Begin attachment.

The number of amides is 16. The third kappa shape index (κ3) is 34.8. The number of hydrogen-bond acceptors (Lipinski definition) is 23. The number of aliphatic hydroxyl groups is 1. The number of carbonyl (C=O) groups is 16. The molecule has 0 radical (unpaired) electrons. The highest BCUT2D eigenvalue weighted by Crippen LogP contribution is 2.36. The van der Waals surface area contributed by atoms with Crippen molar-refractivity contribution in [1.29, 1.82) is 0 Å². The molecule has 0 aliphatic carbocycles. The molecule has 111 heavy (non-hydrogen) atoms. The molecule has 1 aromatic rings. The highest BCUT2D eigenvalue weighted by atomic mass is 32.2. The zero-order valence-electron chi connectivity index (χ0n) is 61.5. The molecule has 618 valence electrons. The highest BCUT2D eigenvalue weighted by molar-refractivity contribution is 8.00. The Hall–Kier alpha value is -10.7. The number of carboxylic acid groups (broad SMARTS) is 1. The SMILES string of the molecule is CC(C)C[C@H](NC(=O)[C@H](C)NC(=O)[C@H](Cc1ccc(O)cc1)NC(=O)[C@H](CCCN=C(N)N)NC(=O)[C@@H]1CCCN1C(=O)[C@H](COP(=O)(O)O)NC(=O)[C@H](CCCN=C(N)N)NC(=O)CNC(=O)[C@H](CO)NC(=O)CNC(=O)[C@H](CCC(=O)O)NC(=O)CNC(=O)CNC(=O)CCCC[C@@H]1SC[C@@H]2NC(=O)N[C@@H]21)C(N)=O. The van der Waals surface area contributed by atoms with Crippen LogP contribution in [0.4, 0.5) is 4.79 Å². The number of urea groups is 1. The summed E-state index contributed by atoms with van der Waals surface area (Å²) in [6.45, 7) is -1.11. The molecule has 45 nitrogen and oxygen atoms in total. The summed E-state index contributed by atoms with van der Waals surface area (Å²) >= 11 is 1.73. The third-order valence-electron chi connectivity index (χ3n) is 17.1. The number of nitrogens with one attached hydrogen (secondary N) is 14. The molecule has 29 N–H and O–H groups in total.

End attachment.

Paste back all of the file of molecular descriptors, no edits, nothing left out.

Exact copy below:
The number of amides is 16. The third kappa shape index (κ3) is 34.8. The number of hydrogen-bond acceptors (Lipinski definition) is 23. The number of aliphatic hydroxyl groups is 1. The number of carbonyl (C=O) groups is 16. The molecule has 0 radical (unpaired) electrons. The highest BCUT2D eigenvalue weighted by Crippen LogP contribution is 2.36. The van der Waals surface area contributed by atoms with Crippen molar-refractivity contribution in [1.29, 1.82) is 0 Å². The molecule has 0 aliphatic carbocycles. The molecule has 111 heavy (non-hydrogen) atoms. The molecule has 1 aromatic rings. The highest BCUT2D eigenvalue weighted by atomic mass is 32.2. The zero-order valence-electron chi connectivity index (χ0n) is 61.5. The molecule has 618 valence electrons. The highest BCUT2D eigenvalue weighted by molar-refractivity contribution is 8.00. The Hall–Kier alpha value is -10.7. The number of carboxylic acid groups (broad SMARTS) is 1. The SMILES string of the molecule is CC(C)C[C@H](NC(=O)[C@H](C)NC(=O)[C@H](Cc1ccc(O)cc1)NC(=O)[C@H](CCCN=C(N)N)NC(=O)[C@@H]1CCCN1C(=O)[C@H](COP(=O)(O)O)NC(=O)[C@H](CCCN=C(N)N)NC(=O)CNC(=O)[C@H](CO)NC(=O)CNC(=O)[C@H](CCC(=O)O)NC(=O)CNC(=O)CNC(=O)CCCC[C@@H]1SC[C@@H]2NC(=O)N[C@@H]21)C(N)=O. The van der Waals surface area contributed by atoms with Crippen LogP contribution in [0.4, 0.5) is 4.79 Å². The number of urea groups is 1. The summed E-state index contributed by atoms with van der Waals surface area (Å²) in [6.45, 7) is -1.11. The molecule has 45 nitrogen and oxygen atoms in total. The summed E-state index contributed by atoms with van der Waals surface area (Å²) >= 11 is 1.73. The third-order valence-electron chi connectivity index (χ3n) is 17.1. The number of nitrogens with one attached hydrogen (secondary N) is 14. The molecule has 29 N–H and O–H groups in total.